By Mike Walter
There’s a great line towards the end of the movie Stand By Me where the narrator says “I never had any friends later on like the ones I had when I was 12.” And while I can relate to the feeling that your childhood friendships are the deepest you’ll ever have, I can also honestly say I never had friends like the ones I had when I was 25 either.
When I was 25, and only a 3 year veteran of this great Mobile DJ industry, I was a full-time DJ and operations manager with Star DJs. The talent that we accumulated and had on staff there, for about an eight to ten year run, from the mid 80s to the mid 90s, was the deepest DJ roster that has ever been assembled anywhere at any time. Sure, it finally all fell apart. I think anything as meteoric and ego-driven as that is bound to, but while we were all together, we did great things. We helped change the Mobile DJ industry. We helped it mature from mom and pop, part-time solo ops, to big, legitimate, event production companies. We helped get the DJ from behind his table and out on the dance floor. And of course, we had an awesome time doing it.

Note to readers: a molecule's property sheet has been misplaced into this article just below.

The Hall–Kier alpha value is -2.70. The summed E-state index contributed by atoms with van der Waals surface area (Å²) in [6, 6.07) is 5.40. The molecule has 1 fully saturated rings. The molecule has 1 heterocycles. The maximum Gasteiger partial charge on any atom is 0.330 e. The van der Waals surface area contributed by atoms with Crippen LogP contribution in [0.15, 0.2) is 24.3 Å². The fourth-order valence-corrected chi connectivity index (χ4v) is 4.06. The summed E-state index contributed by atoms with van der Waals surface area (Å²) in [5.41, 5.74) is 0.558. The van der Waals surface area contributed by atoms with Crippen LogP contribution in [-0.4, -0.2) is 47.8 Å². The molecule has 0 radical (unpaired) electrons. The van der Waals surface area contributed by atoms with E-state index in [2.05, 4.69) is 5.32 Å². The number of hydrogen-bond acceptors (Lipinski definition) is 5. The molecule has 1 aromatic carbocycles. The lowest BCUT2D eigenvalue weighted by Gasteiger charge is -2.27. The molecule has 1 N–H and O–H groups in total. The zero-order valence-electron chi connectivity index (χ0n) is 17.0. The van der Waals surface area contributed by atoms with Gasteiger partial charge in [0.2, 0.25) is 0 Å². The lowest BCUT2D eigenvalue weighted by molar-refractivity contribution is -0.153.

Recently we held a reunion for some Star DJ alumni. If you had overheard the conversations that night you’d think we’d all invented DJing. You’d think the cordless microphone had been made for us and that no one ever did a line dance before we showed them how. Sure it’s bravado. It’s also the thing we all do with our memories – we romanticize them and make them bigger than life. When I’m not a coupla beers deep and in a room full of ex-Star DJs I’m sober and sane enough to know that we weren’t all that. But we were something. In fact, we were something else.